| [p. 262]with the hands, properly secured with the bandages, and properly disposed of afterward. This, then, is the mode of cure, and it neither requires cutting, burning, nor any other complex means, for such cases yield sooner to
treatment than one would believe. However, they are to be fairly mastered only by time, and not until the body has grown up in the natural shape; when recourse is had to a shoe, the most suitable are the buskins, which derive their name from being used in traveling through mud; for this sort of shoe does not yield to the foot, but the foot yields to it. A shoe shaped like the Cretan is also suitable.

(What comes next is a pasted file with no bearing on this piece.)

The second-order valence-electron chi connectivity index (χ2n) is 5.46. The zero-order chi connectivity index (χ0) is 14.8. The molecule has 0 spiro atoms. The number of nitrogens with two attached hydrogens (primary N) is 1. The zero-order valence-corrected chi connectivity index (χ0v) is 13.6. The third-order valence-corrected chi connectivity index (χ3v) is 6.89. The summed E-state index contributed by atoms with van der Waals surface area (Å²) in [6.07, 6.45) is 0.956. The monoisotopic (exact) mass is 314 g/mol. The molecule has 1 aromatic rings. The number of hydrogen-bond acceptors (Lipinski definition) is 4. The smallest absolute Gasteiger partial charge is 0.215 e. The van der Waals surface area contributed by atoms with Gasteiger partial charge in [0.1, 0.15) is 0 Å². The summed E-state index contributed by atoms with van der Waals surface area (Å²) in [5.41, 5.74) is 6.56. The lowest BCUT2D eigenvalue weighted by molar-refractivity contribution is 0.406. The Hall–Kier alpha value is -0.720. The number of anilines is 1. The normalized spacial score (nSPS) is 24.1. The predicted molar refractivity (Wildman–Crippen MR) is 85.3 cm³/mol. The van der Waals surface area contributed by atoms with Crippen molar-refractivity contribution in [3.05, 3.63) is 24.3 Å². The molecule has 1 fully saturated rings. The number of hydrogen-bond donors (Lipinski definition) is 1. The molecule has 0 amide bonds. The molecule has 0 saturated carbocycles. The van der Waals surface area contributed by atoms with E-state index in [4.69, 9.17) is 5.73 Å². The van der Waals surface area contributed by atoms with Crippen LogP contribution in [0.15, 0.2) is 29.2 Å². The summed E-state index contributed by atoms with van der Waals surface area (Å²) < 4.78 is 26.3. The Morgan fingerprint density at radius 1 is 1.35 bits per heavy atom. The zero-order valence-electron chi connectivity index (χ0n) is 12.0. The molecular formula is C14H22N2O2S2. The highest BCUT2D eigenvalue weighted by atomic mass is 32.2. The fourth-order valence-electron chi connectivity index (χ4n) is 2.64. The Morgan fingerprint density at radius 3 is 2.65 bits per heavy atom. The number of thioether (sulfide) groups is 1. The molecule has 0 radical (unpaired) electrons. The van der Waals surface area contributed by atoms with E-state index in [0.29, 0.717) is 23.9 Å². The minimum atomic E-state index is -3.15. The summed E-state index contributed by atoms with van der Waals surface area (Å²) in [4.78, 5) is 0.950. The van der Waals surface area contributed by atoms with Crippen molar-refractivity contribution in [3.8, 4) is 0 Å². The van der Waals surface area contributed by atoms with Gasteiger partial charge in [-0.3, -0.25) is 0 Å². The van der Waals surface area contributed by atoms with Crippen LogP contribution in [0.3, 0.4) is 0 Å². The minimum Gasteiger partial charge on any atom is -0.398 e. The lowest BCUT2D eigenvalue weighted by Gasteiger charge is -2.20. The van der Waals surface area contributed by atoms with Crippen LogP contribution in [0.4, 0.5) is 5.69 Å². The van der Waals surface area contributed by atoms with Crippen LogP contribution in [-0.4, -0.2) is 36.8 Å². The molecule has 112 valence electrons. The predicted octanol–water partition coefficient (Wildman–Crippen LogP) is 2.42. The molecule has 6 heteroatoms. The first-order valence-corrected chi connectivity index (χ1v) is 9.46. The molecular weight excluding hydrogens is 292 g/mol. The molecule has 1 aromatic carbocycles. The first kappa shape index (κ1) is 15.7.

In cases of complete dislocation at the ankle-joint, complicated with an external wound, whether the displacement be inward or outward, you are not to reduce the parts, but let any other physician reduce them if he choose. For this you should know for certain, that the patient will die if the parts are allowed to remain reduced, and that he will not survive more than a few days, for few of them pass the seventh day, being cut off by convulsions, and sometimes the leg and foot are seized with gangrene. It should be well known that such will be the results; and it does not appear to me that hellebore will do any good, though administered the same day, and the draught repeated, and yet it is the most likely means, if any such there be; but I am of opinion that not even it will be of service. But if not reduced, nor any attempts at first made to reduce them, most of such cases recover. The leg and foot are to be arranged as the patient wishes, only they must not be put in a dependent position, nor moved about; and they are to be treated with pitched cerate, a few compresses dipped in wine, and not very cold, for cold in such cases induces convulsions; the leaves also of beet, or of colt's foot, of any such, when boiled in dark-colored austere wine, form a suitable application to the wound and the surrounding parts; and the wound may further be anointed with cerate in a tepid state. But if it be the winter season, the part is to be covered with unscoured wool, which is to be sprinkled from above with tepid wine and oil, but on no account is either bandage or compress to be applied; for this should be known most especially, that whatever compresses, or is heavy, does mischief in such cases. And certain of